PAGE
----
(Reuters) – Energy trader Gunvor made strong profits last year and is looking to expand its oil trading and develop a significant power trading arm in the United States, its CEO told Reuters.
Swiss energy traders have posted record returns over the last few years as they thrived in extremely volatile markets brought on by the COVID-19 pandemic and then Russia’s invasion of Ukraine last year.
“It was a very, very good year. All our activities did very well,” CEO Torbjorn Tornqvist told Reuters on the sidelines of the Financial Times Commodities Global Summit, declining to give figures as the firm’s results are still being finalised.
Gunvor, traditionally focused on oil and gas, metals and bulk commodities, has in recent years also begun trading power in Europe. Tornqvist said its U.S. arm had set up a power desk last year and was now hiring more people.
“Power is clearly something for the future. I think it forms a very important part of our future strategy. At this stage, it’s very new.”
On the oil side, the firm will start gasoline blending operations in the United States on top of similar operations it has in Rotterdam and Asia.
Growing liquefied natural gas (LNG) volumes will also be a focus after a lull in 2022 when gas prices rose so high the market became paralysed as Moscow turned off the taps.
“Europe was taking about 110 billion cubic meters per year from Russia. That’s about 1,000 LNG cargoes. We think Europe was able to cover about half… and the rest is demand destruction, close to 20%. Some of it is weather related,” he said.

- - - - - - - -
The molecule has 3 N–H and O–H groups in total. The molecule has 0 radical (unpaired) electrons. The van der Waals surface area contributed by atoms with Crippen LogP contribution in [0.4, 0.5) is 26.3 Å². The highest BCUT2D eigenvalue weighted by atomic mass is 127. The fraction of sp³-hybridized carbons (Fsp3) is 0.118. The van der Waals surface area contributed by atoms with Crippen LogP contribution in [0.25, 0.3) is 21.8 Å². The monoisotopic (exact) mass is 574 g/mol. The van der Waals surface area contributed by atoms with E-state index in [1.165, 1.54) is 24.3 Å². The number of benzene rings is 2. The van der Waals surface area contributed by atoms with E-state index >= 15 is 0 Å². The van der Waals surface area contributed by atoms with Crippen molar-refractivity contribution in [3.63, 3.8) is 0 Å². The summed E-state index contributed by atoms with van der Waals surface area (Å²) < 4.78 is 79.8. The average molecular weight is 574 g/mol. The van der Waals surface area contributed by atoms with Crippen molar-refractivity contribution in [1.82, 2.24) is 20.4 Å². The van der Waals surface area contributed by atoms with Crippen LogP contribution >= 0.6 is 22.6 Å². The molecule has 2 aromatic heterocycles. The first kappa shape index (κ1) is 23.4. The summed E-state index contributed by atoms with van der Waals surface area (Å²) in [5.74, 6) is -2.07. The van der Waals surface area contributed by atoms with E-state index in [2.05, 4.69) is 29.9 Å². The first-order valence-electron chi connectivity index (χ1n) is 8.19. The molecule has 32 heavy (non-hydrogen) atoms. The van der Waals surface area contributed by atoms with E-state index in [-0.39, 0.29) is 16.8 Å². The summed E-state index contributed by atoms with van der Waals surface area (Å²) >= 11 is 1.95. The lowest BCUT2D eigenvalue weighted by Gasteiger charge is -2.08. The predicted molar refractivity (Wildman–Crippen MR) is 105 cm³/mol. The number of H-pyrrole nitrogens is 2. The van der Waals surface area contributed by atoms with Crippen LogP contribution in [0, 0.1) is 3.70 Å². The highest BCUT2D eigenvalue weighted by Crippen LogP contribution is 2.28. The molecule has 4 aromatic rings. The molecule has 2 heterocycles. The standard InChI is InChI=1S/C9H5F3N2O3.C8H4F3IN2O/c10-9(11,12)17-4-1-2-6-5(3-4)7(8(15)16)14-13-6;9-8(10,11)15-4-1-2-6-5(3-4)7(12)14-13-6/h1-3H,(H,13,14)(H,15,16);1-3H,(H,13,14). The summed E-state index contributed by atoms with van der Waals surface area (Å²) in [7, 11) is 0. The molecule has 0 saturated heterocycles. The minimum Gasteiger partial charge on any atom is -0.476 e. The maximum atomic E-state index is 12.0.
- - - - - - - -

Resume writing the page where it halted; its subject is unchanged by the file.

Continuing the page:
“As long as the price stays between 30 and 40 euros (per megawatt hour), demand will probably creep up. As it stands now, there is a surplus that needs to be cleared in the LNG market.”
Tornqvist said the firm’s traded oil and LNG volumes are more than 3 million barrels per day of oil equivalent.
A former Gunvor employee pleaded guilty in 2021 to what U.S. federal prosecutors called a scheme to bribe Ecuadorean government officials to win business from state-controlled oil company Petroecuador.
The DOJ and the financial market regulator the CFTC have continued investigating the firm and Gunvor expects to pay a fine. “We are looking at whether to take a provision on our books for 2022,” Tornqvist said.
Switzerland said in 2021 it was also looking into Gunvor’s Ecuadorian deals.
As co-founder of Gunvor, Tornqvist remains the majority owner of the company but his stake slipped to 85.7% at the end of 2022, down from 88.4% year-on-year.
Industry sources familiar with the matter said Abu Dhabi National Oil Co has been looking to buy Gunvor, or at least a stake, since last year.
“There’s no secret that we are in contact with them,” Tornqvist said. “There has been some talks around this, it’s pretty clear. We have a dialogue and a business relationship. We’ll see how far that goes.”
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